When modern-day athletes occasionally lament a lack of training facilities they would do well to ponder the experiences of Japanese jumper Mikio Oda.
Oda, from Hiroshima, would enter the history books at the Olympic Games in Amsterdam of 1928 by becoming the first Asian, never mind Japanese, to win an individual gold medal on the biggest sporting stage of them all.
But it wasn’t until after a journey of epic proportions to get him to the Olympic Stadium on that slightly rainy, windswept afternoon.
Oda was a particularly versatile jumper but opted to specialise in the triple jump, finishing a respectable sixth place at the 1924 Games in Paris.
Faced with making a similarly long trip to Europe, Oda’s only option was to take an epic train journey lasting several days through the heart of Siberia.
With no training facilities en route, and his meagre budget meaning he had to eat the cheapest food available – usually soup – when he arrived in Amsterdam he was not quite in the best of shapes.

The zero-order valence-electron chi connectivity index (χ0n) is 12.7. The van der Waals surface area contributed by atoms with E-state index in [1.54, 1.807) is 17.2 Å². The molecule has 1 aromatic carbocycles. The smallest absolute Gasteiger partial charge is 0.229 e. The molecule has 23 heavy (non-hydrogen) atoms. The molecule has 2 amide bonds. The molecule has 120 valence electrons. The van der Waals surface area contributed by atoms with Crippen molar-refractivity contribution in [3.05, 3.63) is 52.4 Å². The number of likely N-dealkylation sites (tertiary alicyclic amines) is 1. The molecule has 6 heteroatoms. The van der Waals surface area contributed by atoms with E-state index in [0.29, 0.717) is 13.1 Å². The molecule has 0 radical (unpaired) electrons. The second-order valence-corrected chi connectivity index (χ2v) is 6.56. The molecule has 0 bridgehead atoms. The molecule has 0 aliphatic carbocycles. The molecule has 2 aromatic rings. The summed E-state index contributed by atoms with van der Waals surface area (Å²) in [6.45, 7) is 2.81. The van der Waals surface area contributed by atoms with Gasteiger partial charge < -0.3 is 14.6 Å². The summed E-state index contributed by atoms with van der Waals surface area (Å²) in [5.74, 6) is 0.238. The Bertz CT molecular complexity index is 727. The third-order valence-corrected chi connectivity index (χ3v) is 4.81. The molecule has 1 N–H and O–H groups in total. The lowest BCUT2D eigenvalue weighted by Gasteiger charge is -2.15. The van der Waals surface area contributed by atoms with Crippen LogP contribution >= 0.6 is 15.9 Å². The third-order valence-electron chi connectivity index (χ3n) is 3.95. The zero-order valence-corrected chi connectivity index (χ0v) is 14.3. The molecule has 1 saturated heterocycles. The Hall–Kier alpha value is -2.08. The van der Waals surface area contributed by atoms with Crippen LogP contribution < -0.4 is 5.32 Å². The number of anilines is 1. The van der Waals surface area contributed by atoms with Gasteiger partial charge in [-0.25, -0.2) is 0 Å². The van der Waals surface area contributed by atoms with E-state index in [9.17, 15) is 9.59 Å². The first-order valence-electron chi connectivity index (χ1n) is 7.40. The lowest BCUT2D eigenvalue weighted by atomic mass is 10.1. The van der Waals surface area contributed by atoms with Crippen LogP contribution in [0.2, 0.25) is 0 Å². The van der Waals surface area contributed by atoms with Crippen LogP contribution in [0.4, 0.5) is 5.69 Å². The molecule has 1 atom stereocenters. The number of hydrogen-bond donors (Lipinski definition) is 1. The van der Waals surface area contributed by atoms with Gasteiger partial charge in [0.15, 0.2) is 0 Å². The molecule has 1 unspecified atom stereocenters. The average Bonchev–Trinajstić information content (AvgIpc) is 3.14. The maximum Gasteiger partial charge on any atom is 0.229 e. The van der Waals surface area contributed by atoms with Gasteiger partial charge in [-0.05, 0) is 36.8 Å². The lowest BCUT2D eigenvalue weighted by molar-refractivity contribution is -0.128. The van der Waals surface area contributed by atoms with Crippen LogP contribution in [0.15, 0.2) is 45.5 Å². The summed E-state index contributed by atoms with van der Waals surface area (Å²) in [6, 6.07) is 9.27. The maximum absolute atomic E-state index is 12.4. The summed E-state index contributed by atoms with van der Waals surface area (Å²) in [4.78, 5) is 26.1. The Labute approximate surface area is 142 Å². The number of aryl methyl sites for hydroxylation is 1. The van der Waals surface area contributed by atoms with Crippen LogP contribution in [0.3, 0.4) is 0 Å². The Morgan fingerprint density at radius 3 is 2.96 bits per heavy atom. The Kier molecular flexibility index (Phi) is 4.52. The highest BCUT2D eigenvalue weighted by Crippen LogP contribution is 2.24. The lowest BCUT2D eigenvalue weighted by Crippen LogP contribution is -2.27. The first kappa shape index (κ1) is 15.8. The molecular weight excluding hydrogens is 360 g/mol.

But an enjoyable training environment when he got to Holland focused his mind and he knew a strong performance could earn him and his Continent’s first individual gold medal.
Running on a rutted grass track and jumping into an uneven sandpit, the conditions did not exactly suit world class jumping but it didn’t faze Oda one bit and he opened with a leap of 15.13metres.
The distance surprised him as he wasn’t the best of starters but it did serve to give him the added confidence he needed to go even further.
In the best round he recorded a mark of 15.21m which would not be bettered. By the time his medal ceremony came round, Oda had already left Amsterdam for a meet in Paris, and his gold was collected on his behalf by another Japanese athlete.
Thirty six years later at the Olympic Games in Tokyo, the main stadium flag measured at 15.21m in honour of Oda’s breakthrough gold medal for Asia.